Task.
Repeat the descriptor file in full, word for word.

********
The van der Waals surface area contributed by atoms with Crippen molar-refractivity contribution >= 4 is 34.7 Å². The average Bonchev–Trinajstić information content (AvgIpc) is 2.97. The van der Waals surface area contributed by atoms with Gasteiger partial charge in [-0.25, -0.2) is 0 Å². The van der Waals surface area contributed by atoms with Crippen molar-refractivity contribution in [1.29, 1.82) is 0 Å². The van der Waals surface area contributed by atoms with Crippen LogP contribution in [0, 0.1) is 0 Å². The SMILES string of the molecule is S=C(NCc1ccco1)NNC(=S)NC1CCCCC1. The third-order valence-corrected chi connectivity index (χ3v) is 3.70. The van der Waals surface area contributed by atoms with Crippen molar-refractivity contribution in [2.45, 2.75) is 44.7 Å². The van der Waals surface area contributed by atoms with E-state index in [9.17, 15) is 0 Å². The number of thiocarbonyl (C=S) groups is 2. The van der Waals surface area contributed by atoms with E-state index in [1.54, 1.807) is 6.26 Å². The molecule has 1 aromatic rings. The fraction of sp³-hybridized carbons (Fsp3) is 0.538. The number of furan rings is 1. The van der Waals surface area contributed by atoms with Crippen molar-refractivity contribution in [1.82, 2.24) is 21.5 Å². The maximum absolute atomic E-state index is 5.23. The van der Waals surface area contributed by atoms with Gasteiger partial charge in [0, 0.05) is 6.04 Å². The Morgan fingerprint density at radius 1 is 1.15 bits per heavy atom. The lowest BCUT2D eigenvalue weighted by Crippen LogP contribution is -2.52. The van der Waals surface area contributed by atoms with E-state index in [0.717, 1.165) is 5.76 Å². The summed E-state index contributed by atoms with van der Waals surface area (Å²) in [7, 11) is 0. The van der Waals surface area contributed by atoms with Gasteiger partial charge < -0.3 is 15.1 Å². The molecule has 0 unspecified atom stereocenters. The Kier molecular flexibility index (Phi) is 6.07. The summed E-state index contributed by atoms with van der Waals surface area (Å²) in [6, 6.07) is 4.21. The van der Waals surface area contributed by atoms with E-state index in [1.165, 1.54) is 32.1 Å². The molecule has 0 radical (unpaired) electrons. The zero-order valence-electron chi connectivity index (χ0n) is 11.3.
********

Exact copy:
The van der Waals surface area contributed by atoms with Crippen molar-refractivity contribution >= 4 is 34.7 Å². The average Bonchev–Trinajstić information content (AvgIpc) is 2.97. The van der Waals surface area contributed by atoms with Gasteiger partial charge in [-0.25, -0.2) is 0 Å². The van der Waals surface area contributed by atoms with Crippen molar-refractivity contribution in [1.29, 1.82) is 0 Å². The van der Waals surface area contributed by atoms with Crippen LogP contribution in [0, 0.1) is 0 Å². The SMILES string of the molecule is S=C(NCc1ccco1)NNC(=S)NC1CCCCC1. The third-order valence-corrected chi connectivity index (χ3v) is 3.70. The van der Waals surface area contributed by atoms with Crippen molar-refractivity contribution in [2.45, 2.75) is 44.7 Å². The van der Waals surface area contributed by atoms with E-state index in [9.17, 15) is 0 Å². The number of thiocarbonyl (C=S) groups is 2. The van der Waals surface area contributed by atoms with E-state index in [1.54, 1.807) is 6.26 Å². The molecule has 1 aromatic rings. The fraction of sp³-hybridized carbons (Fsp3) is 0.538. The number of furan rings is 1. The van der Waals surface area contributed by atoms with Crippen molar-refractivity contribution in [1.82, 2.24) is 21.5 Å². The maximum absolute atomic E-state index is 5.23. The van der Waals surface area contributed by atoms with Gasteiger partial charge in [0, 0.05) is 6.04 Å². The Morgan fingerprint density at radius 1 is 1.15 bits per heavy atom. The lowest BCUT2D eigenvalue weighted by Crippen LogP contribution is -2.52. The van der Waals surface area contributed by atoms with E-state index in [0.717, 1.165) is 5.76 Å². The summed E-state index contributed by atoms with van der Waals surface area (Å²) in [7, 11) is 0. The van der Waals surface area contributed by atoms with Gasteiger partial charge < -0.3 is 15.1 Å². The molecule has 0 unspecified atom stereocenters. The Kier molecular flexibility index (Phi) is 6.07. The summed E-state index contributed by atoms with van der Waals surface area (Å²) in [6, 6.07) is 4.21. The van der Waals surface area contributed by atoms with E-state index in [1.165, 1.54) is 32.1 Å². The molecule has 0 radical (unpaired) electrons. The zero-order valence-electron chi connectivity index (χ0n) is 11.3.